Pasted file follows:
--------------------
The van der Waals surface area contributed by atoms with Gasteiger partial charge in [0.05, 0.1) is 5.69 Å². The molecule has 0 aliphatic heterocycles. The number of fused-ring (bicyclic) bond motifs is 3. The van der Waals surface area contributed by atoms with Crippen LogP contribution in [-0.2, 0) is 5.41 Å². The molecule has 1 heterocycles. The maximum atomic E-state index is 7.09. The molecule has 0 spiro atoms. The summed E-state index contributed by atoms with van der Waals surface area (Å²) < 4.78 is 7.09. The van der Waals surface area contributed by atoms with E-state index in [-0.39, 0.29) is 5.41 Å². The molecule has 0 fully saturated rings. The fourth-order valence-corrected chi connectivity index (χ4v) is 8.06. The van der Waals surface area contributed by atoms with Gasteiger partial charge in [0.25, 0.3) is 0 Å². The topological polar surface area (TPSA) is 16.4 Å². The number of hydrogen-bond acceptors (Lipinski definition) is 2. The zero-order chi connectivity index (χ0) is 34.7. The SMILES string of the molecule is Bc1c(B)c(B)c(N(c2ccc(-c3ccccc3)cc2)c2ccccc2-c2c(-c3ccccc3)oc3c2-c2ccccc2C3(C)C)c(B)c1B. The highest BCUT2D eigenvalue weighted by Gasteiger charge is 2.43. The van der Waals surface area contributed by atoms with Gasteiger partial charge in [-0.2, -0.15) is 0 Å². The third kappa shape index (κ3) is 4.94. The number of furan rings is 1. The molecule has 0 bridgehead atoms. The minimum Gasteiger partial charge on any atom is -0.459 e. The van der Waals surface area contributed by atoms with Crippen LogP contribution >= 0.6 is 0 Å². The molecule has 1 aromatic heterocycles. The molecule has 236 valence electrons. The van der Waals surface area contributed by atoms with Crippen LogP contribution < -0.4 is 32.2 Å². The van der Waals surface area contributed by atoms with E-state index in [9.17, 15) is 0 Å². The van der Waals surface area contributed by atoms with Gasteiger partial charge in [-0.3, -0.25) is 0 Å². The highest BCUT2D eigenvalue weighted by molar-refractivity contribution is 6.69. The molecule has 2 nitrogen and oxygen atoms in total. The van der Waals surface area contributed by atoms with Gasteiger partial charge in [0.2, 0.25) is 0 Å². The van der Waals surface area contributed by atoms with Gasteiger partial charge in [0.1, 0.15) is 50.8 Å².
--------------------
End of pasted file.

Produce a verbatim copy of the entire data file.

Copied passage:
The van der Waals surface area contributed by atoms with Gasteiger partial charge in [0.05, 0.1) is 5.69 Å². The molecule has 0 aliphatic heterocycles. The number of fused-ring (bicyclic) bond motifs is 3. The van der Waals surface area contributed by atoms with Crippen LogP contribution in [-0.2, 0) is 5.41 Å². The molecule has 1 heterocycles. The maximum atomic E-state index is 7.09. The molecule has 0 spiro atoms. The summed E-state index contributed by atoms with van der Waals surface area (Å²) < 4.78 is 7.09. The van der Waals surface area contributed by atoms with E-state index in [-0.39, 0.29) is 5.41 Å². The molecule has 0 fully saturated rings. The fourth-order valence-corrected chi connectivity index (χ4v) is 8.06. The van der Waals surface area contributed by atoms with Gasteiger partial charge in [0.25, 0.3) is 0 Å². The topological polar surface area (TPSA) is 16.4 Å². The number of hydrogen-bond acceptors (Lipinski definition) is 2. The zero-order chi connectivity index (χ0) is 34.7. The SMILES string of the molecule is Bc1c(B)c(B)c(N(c2ccc(-c3ccccc3)cc2)c2ccccc2-c2c(-c3ccccc3)oc3c2-c2ccccc2C3(C)C)c(B)c1B. The highest BCUT2D eigenvalue weighted by Gasteiger charge is 2.43. The van der Waals surface area contributed by atoms with Gasteiger partial charge in [-0.2, -0.15) is 0 Å². The third kappa shape index (κ3) is 4.94. The number of furan rings is 1. The molecule has 0 bridgehead atoms. The minimum Gasteiger partial charge on any atom is -0.459 e. The van der Waals surface area contributed by atoms with Crippen LogP contribution >= 0.6 is 0 Å². The molecule has 1 aromatic heterocycles. The molecule has 236 valence electrons. The van der Waals surface area contributed by atoms with Crippen LogP contribution < -0.4 is 32.2 Å². The van der Waals surface area contributed by atoms with E-state index in [9.17, 15) is 0 Å². The van der Waals surface area contributed by atoms with Gasteiger partial charge in [-0.3, -0.25) is 0 Å². The highest BCUT2D eigenvalue weighted by molar-refractivity contribution is 6.69. The molecule has 2 nitrogen and oxygen atoms in total. The van der Waals surface area contributed by atoms with Gasteiger partial charge in [0.2, 0.25) is 0 Å². The van der Waals surface area contributed by atoms with Gasteiger partial charge in [0.1, 0.15) is 50.8 Å².